New Orleans, Louisiana
June 26, 2016
June 26, 2016
August 28, 2016
It is not uncommon for students in our interior design and & architectural technology program to be exposed to service learning projects, as our campus is one of the nations leaders in such project types. It is however uncommon for the design students to be placed on projects that ask them to step outside their comfort zone in terms of social economic interaction with community residents/partners. Asking them to set aside their personal biases to apply their design skills to a project that would create a usable space for those that are afflicted with Sickle Cell, as well as a working environment for those that provide much needed social services to them. This three part study saw our students study three options:
• Renovation that would connect the two adjacent facilities currently being used by the agency. • Designing proposals for a new structure one block south of the current facility • Renovation of the larger of the two current facilities being used by the agency, and creating a new outdoor space for the users.
This project challenged the students in so many ways, but the most drastic of those challenges was understanding a disease that is not recognizable to the mainstream population. According to the most current data from the Center for Disease Control and Prevention, Sickle Cell affects about 1 out of every 500 Black/African Americans births and 1 out of every 36,000 Hispanic American births.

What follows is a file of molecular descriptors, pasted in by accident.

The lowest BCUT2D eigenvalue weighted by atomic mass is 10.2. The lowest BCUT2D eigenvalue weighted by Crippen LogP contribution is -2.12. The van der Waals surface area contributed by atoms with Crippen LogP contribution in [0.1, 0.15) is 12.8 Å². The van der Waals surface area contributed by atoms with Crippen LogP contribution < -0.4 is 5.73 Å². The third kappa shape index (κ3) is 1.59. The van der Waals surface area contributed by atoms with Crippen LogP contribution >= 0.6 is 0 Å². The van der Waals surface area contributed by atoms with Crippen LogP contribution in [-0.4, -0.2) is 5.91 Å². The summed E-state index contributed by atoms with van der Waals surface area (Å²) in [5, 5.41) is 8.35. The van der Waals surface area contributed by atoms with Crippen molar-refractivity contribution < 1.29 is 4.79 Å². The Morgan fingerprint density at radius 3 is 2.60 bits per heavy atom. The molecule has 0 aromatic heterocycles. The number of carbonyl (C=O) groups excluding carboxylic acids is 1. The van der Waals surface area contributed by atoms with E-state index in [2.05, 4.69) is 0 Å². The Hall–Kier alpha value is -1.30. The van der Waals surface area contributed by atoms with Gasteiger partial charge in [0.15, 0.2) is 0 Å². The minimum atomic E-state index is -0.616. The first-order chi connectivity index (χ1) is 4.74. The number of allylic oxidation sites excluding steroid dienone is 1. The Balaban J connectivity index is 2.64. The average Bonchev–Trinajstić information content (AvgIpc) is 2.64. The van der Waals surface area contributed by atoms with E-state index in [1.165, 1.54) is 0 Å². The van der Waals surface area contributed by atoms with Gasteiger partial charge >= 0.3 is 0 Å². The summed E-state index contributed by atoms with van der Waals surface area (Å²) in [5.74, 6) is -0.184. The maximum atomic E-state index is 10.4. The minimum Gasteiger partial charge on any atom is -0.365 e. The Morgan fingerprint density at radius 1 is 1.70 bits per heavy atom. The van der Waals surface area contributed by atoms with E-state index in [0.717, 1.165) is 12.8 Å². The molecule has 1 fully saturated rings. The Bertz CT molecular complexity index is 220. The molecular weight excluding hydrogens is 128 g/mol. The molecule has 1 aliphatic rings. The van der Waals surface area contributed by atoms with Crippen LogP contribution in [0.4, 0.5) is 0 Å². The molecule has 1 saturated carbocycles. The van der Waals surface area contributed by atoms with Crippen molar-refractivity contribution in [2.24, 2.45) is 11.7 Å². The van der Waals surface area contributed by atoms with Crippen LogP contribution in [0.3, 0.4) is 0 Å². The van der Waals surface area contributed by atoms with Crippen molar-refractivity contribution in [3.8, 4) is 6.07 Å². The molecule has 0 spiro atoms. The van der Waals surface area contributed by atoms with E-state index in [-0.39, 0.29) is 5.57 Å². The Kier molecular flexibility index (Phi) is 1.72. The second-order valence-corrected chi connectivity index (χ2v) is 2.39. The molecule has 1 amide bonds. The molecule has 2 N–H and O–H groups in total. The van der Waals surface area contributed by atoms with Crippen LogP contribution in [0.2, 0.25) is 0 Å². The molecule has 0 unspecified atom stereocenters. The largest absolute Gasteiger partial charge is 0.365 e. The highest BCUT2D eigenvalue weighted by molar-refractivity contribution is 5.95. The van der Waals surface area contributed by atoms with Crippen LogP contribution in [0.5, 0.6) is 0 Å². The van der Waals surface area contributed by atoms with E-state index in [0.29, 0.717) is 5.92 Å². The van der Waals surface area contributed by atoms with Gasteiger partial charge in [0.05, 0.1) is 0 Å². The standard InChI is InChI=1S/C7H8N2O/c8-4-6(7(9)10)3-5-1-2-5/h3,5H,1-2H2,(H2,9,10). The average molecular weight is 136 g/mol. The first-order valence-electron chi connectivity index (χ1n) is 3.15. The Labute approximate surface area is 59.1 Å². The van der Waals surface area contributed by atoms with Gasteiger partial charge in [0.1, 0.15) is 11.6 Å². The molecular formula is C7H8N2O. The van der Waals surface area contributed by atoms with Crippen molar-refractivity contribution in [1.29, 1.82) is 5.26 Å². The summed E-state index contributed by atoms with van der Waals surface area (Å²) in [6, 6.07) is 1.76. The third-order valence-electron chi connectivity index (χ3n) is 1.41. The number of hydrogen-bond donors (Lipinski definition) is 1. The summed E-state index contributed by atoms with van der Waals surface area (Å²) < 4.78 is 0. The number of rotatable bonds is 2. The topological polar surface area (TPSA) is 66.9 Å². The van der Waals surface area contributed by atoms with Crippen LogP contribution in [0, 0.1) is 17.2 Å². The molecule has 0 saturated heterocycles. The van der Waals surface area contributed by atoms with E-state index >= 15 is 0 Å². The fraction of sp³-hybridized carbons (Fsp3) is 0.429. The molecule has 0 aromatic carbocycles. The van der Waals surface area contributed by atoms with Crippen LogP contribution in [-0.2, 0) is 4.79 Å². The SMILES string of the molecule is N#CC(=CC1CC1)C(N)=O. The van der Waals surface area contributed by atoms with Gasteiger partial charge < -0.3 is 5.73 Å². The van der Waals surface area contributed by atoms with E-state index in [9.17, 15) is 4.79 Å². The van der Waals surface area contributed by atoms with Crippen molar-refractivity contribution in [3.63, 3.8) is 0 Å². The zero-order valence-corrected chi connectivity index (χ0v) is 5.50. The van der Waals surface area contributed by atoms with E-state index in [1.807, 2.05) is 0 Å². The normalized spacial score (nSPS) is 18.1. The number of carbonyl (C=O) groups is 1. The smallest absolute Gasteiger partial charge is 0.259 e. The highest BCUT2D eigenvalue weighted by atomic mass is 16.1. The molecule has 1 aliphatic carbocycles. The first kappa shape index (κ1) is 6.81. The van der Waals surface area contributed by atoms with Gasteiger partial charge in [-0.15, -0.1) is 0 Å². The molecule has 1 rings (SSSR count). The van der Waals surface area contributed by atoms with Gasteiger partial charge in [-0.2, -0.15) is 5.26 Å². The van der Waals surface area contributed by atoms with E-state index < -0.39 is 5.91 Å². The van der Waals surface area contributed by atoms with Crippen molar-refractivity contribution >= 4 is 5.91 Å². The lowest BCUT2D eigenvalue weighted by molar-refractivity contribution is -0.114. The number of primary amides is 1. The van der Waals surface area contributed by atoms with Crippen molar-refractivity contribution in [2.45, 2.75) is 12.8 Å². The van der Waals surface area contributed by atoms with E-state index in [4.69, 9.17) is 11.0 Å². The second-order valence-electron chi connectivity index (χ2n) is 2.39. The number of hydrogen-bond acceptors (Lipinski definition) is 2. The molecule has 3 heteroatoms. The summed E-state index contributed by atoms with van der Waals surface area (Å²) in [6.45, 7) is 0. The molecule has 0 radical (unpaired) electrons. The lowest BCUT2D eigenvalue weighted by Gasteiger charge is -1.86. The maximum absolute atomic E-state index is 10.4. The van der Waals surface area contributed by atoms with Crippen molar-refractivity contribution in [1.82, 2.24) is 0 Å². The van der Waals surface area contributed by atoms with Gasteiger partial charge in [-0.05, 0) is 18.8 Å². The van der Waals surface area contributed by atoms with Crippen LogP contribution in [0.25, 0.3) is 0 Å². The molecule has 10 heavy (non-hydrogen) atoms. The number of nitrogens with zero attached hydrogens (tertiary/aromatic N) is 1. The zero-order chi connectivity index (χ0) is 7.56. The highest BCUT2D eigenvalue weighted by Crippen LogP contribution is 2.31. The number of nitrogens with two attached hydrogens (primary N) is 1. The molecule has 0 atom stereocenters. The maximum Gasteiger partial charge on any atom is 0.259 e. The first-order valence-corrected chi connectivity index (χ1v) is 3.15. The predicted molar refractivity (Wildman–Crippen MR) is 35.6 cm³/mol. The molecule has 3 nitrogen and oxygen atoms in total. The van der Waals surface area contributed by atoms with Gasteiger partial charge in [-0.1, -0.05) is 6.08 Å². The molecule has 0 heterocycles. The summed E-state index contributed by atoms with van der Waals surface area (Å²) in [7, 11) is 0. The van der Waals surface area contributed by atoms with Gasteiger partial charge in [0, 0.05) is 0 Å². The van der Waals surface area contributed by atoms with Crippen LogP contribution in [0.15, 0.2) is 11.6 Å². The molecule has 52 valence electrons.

The first two feasibility studies while dramatically increasing the useable square footage potentially pushed the agency beyond their capital campaign capabilities. This third and final included the client vacating one structure on their site and converting it into a rental property, and dramatically renovating the remaining building to increase efficiency of the work staff, and incorporate such design strategies as indoor air quality, more efficient use of artificial and natural light, and high quality heating and cooling. These design strategies are proven to have positive impacts on those suffering from sickle cell disease.
Nickolson, D. D. (2016, June), Three Stage Feasibility Study in Healthy Design Paper presented at 2016 ASEE Annual Conference & Exposition, New Orleans, Louisiana. 10.18260/p.27359
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